If children are to acquire two languages they need to hear enough of both languages spoken directly to them (i.e. sitting a child in front of a television programme in the target language will not generally be enough). But if children are regularly spoken to by non-native speakers of the language they will probably pick up features of their speech. Some parents are concerned about speaking their non-native language in front of the children (even if not speaking directly to the children) lest the children pick up non-native characteristics from the parent’s speech. In the case of the minority language parent speaking the majority language, there is probably no need to worry. Most children hear so many native speakers of the majority language that they will probably not use any erroneous pronunciations, words or grammar that they pick up from their minority language parent. Even if a small child copies a parent’s foreign accent in the majority language, this will generally be replaced by a local accent as the child’s social circle grows. In the case of the minority language, it might be better for children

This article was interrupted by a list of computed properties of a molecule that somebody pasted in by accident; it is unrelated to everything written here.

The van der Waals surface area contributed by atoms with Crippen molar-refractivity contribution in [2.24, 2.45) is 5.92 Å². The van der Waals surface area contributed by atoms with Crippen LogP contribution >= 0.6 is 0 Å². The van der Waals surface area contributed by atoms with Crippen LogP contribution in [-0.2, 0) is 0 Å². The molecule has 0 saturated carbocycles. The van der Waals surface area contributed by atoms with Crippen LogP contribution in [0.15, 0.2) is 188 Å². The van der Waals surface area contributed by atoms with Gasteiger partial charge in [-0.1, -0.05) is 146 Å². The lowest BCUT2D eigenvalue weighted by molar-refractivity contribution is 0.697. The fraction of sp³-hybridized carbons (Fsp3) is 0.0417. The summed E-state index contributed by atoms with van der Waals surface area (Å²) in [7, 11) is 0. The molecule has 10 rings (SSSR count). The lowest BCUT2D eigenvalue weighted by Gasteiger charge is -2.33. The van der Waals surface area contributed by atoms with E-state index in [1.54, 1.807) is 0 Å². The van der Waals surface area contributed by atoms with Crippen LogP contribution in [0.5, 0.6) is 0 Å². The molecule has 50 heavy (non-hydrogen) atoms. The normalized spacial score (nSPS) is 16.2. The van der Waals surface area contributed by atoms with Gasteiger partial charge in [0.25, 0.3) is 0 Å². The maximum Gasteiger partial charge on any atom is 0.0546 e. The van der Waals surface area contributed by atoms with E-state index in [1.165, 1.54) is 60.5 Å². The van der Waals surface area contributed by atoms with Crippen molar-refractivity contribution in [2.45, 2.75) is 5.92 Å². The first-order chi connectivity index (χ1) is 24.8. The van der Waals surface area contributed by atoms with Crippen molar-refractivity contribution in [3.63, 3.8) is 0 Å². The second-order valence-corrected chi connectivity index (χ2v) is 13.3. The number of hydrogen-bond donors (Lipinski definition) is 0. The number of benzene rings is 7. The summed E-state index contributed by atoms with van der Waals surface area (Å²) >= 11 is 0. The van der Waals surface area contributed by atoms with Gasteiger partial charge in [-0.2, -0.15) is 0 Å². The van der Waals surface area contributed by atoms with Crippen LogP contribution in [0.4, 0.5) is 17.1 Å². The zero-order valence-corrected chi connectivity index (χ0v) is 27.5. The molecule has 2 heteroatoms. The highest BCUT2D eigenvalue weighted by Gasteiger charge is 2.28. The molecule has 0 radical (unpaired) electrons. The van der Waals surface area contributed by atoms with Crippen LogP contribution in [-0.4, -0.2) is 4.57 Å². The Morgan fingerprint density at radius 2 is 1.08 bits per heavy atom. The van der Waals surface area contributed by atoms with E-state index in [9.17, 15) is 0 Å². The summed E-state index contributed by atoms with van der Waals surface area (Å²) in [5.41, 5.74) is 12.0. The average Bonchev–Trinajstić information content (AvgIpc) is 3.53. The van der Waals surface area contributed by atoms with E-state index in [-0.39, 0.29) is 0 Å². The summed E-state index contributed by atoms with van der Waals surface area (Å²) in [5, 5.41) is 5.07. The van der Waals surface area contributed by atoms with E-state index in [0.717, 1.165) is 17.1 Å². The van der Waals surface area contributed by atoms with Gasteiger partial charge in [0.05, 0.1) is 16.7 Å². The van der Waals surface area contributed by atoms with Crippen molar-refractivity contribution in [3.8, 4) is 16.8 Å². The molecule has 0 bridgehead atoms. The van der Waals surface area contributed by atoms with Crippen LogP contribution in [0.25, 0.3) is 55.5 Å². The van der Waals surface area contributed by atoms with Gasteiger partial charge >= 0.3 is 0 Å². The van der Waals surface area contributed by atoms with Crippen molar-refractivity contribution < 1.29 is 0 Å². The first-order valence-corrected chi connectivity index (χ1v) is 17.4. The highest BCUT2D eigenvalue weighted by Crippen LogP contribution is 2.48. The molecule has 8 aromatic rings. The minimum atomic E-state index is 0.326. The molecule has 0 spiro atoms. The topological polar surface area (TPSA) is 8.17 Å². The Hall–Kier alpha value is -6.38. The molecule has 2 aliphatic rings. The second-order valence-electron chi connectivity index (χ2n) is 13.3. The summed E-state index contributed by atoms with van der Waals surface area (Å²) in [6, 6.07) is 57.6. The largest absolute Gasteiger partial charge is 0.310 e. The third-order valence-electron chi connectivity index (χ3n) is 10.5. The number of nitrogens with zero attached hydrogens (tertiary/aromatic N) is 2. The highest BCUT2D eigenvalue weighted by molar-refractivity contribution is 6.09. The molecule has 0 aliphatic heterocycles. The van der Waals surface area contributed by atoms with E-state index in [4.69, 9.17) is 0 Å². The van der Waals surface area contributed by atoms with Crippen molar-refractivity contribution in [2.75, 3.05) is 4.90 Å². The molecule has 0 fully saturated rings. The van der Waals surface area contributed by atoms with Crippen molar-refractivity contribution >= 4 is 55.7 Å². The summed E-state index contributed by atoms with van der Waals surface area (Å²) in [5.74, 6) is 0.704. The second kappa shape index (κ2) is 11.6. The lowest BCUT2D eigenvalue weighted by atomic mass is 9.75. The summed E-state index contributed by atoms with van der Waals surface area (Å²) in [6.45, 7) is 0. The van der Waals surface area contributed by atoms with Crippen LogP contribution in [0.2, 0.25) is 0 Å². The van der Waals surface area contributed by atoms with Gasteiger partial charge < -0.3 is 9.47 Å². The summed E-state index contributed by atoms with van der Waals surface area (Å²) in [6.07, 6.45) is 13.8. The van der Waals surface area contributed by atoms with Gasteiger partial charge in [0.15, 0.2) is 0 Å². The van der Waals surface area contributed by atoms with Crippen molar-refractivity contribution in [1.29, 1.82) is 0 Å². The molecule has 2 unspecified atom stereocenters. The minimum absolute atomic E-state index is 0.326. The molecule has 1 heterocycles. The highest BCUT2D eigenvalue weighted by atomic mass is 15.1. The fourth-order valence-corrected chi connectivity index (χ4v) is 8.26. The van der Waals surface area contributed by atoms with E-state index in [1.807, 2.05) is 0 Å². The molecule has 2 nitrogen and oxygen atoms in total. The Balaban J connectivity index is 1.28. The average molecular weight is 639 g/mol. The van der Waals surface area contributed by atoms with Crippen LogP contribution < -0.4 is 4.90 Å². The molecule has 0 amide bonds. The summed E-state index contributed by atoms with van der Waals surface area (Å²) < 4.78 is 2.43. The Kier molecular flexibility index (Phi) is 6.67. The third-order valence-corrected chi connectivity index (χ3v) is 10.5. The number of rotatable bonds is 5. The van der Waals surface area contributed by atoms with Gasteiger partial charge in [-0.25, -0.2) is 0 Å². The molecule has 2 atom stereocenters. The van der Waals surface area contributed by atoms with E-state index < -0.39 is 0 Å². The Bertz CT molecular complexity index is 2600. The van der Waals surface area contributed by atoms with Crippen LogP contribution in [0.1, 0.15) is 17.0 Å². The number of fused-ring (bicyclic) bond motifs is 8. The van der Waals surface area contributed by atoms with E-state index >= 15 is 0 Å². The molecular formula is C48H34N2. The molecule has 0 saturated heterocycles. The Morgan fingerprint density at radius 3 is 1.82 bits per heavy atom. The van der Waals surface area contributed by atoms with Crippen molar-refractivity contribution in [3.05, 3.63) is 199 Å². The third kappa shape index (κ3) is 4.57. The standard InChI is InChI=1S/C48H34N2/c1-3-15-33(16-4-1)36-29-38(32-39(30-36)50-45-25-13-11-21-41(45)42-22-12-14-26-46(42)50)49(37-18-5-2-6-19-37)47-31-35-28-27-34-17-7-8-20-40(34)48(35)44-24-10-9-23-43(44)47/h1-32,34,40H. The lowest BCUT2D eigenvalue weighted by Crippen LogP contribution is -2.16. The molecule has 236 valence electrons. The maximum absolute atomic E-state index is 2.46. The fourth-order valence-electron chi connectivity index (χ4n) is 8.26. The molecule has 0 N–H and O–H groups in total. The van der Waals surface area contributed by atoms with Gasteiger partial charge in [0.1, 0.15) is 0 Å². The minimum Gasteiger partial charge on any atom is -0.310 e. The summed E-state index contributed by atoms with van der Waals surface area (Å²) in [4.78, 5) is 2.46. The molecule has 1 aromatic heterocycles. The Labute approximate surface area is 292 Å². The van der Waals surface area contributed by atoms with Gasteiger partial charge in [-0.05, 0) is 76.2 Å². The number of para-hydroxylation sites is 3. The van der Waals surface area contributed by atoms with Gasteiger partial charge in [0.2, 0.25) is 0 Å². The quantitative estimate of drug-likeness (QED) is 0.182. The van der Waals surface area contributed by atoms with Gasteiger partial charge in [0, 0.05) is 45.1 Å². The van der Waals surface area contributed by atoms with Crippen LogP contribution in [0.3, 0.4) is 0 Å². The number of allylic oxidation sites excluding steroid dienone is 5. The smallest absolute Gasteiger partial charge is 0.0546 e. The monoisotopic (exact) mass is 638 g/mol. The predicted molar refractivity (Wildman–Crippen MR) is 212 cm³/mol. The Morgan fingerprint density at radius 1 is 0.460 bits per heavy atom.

to hear even non-native speakers if this means that they also hear more native speech in the minority language. In other words, the child will hear the minority language-speaking mother more often if she speaks her language both directly to the child and also when she speaks to the child’s father. This more than makes up for the possibility of the child picking up the father’s foreign accent in the minority language. Our experience is that children soon become aware of which parent makes mistakes in a language and will join the native-speaking parent in pointing out errors.

Losing a language